The trusted source for
healthcare information and
Katrina lawsuit could bring new liability risk for hospitals
Suit alleged lack of emergency preparedness led to patient death
A recent legal battle in New Orleans could have far-reaching implications for health care providers across the country, opening up new areas of vulnerability related to emergency preparedness. Ultimately, hospitals and other providers may have to decide how much they can afford to spend on emergency preparedness, choosing to make their facilities ready for even the most unlikely scenarios, or risking the liability that will follow if that event does occur.
The New Orleans case was one of the most significant lawsuits following the devastation wrought by Hurricane Katrina in August 2005. The case of LaCoste v. Pendleton Methodist Hospital involves the death of 73-year-old Althea LaCoste, who was recovering from pneumonia and needed a ventilator to help her breathe when her family took her to Pendleton Methodist Hospital the day before Hurricane Katrina struck New Orleans, according to a ruling from the state supreme court.1 She was admitted and subsequently died when the hospital lost power during the hurricane, and its backup generator failed because of flooding. The lawsuit alleged that the hospital did not prepare adequately for power loss during an emergency and that Pendleton had an inadequate evacuation plan, according to the state's supreme court ruling.
After a week of trial testimony, the hospital's owner, Universal Health Services Inc. of King of Prussia, PA, announced that the litigation had come to an end with a confidential settlement. Without a verdict, the thorny questions raised by the lawsuit are left with no definitive answer.
Nevertheless, the case already is putting more focus on the issue of emergency preparedness, and that means trial lawyers are likely to see more opportunities, says M. Michael Zuckerman, JD, managing director with the consultant and insurance broker Aon Risk Services Central in Philadelphia.
"We're talking about New Orleans today, but we may be talking about northern California tomorrow with an earthquake or Chicago next week with a blizzard," he says. "There's no one solution to how to prepare for the catastrophe, but this case is going to cause much more attention to be focused on this issue. The very fact that the case went to trial, that alone is enough to encourage plaintiffs' attorneys to pursue similar actions."
Lack of emergency preparedness could be a new theory of liability against hospitals, says Kristin D. McMahon, JD, chief claims officer with IronHealth, a hospital insurer in Simsbury, CT.
"The courts are going to be looking at what standard of care to apply, so to me it screams out for the need for a national framework that determines crisis standards of care," she says. "After a disaster, there will be efforts to hold facilities to standards of care that would apply in ordinary times, but the question is whether that is the standard you should be applying in times of crisis."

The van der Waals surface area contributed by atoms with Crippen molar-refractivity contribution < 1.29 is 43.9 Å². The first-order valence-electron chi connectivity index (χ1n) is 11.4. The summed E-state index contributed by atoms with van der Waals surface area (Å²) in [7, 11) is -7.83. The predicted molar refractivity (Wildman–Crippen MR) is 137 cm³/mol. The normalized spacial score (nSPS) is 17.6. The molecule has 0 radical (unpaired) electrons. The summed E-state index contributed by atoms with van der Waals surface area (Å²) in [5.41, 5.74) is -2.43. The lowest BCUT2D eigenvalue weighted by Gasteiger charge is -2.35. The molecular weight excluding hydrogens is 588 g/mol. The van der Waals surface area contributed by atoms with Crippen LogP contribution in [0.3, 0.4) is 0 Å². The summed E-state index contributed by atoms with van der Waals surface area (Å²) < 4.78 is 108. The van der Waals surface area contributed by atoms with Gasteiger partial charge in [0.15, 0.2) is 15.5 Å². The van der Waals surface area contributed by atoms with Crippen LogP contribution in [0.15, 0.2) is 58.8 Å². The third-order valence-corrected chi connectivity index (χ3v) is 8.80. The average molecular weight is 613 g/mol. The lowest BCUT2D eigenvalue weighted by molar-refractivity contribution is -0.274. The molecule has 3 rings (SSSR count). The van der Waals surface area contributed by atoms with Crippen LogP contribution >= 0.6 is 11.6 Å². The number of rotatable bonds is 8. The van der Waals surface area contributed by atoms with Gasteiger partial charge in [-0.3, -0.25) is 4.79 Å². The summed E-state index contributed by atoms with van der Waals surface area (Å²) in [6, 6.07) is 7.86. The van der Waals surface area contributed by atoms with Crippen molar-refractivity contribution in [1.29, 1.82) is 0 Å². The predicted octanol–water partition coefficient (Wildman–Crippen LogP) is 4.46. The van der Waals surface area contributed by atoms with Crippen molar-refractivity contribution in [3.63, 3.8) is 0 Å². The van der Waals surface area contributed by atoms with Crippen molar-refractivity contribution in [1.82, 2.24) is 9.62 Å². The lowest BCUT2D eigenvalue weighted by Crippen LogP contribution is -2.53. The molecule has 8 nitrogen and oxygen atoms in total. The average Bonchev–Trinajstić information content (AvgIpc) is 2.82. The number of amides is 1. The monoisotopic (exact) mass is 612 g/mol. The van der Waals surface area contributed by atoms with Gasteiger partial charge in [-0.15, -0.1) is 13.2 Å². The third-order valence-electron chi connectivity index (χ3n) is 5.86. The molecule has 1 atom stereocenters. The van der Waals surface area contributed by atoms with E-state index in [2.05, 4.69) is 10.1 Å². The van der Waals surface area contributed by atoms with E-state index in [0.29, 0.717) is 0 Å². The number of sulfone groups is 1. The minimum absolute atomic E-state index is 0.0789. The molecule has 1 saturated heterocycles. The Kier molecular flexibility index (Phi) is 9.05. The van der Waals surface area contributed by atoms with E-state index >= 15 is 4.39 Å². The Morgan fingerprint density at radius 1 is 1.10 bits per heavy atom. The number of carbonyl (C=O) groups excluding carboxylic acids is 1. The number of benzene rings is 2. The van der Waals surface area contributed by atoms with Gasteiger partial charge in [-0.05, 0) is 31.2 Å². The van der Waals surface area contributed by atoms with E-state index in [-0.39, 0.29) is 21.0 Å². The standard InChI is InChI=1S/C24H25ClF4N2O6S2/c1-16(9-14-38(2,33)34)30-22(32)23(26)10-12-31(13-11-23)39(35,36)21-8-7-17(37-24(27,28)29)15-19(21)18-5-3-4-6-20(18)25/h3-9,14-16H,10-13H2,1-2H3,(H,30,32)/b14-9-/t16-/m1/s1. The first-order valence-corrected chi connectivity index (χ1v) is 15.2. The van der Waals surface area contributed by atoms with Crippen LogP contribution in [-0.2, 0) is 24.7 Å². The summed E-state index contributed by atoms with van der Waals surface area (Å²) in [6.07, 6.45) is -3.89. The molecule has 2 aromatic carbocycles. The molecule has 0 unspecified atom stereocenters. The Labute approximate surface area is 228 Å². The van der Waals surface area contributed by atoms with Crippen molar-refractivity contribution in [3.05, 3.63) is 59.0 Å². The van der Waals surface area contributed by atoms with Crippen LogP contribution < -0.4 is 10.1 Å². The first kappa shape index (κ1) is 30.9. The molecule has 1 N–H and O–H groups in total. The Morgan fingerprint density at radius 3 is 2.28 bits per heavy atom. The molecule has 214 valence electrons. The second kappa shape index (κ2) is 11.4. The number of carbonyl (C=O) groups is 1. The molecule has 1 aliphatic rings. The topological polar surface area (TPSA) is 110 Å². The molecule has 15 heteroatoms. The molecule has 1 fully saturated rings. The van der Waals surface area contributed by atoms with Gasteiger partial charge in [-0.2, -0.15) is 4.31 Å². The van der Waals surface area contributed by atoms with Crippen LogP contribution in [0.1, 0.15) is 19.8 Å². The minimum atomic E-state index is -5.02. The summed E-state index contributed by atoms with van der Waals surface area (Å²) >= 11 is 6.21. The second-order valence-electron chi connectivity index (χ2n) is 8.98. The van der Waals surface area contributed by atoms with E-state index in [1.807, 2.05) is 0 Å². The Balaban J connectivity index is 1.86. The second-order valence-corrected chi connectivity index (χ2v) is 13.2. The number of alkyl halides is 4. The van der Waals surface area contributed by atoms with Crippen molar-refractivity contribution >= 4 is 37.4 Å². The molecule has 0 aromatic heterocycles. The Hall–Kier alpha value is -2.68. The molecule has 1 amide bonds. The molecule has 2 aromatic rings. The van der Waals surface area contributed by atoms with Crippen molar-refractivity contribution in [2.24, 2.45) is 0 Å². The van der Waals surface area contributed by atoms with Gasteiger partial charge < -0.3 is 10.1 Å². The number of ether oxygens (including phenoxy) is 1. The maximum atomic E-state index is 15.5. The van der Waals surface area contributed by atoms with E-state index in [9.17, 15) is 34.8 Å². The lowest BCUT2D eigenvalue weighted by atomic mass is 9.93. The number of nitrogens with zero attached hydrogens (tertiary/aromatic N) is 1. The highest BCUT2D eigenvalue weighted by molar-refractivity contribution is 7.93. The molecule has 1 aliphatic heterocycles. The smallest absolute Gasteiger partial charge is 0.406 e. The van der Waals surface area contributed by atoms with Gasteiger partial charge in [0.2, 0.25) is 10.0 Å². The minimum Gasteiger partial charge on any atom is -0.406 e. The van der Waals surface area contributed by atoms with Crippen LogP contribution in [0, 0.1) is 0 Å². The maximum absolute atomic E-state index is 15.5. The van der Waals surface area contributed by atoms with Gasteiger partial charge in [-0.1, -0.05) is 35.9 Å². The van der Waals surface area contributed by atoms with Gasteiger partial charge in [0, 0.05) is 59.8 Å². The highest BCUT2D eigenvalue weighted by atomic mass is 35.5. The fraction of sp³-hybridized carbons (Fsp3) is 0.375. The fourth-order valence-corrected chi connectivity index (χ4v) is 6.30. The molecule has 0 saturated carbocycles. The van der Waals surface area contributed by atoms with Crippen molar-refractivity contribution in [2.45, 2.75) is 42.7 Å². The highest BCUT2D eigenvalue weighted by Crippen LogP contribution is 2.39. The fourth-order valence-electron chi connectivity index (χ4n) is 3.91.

McMahon notes that some states, such as Indiana, have laws that provide some immunity from standard of care issues during an officially declared disaster.
"We provide insurance, and we understand that our insureds are sometimes between a rock and a hard place," McMahon says. "The courts need to recognize that also, because it is not always reasonable to demand that the hospital provide the same care in the midst of a huge disaster as it does on a nice, clear day."
McMahon points out that Pendleton's generator systems met all local standards, but that does not necessarily mean they met requirements from The Joint Commission. She also notes that, in addition to the generator issues, the plaintiffs alleged that the hospital failed to properly evacuate the hospital, an issue that comes with its own conundrums.
The LaCoste plaintiffs sued under a premises liability theory, the tort theory used to sue businesses for accidents on their premises, such as slip-and-fall cases, rather than malpractice, arguing that business decisions not related to patient care are to blame for the death, according to the state supreme court ruling. Pendleton countered by claiming that the lawsuit was governed by the Louisiana Medical Malpractice Act (LMMA), which requires that all medical liability lawsuits go to the state's Patient's Compensation Fund Oversight Board and be reviewed by a medical panel three health care professionals and an attorney, in most cases. Damages for medical malpractice are capped at $500,000.
An appeals court initially found in favor of the hospital, saying that a failure to have appropriate or working backup equipment was equivalent to a failure to have necessary medical supplies with which to treat a patient, but the dispute went all the way to the Louisiana Supreme Court, which ruled that the case does not fall under the LMMA.
Generators central to suit
With that ruling, the case already set a precedent even before the trial began. When the state's Supreme Court decided the allegations were based on general negligence claims, and not medical malpractice, the hospital owners' potential liability greatly increased.
Officials report that more than 100 patients died in New Orleans-area hospitals and nursing homes after Hurricane Katrina when emergency backup power systems failed and patients waited for days awaiting transport in sweltering heat. About 200 lawsuits have been filed in Louisiana alleging negligence related to those deaths and the suffering of other patients.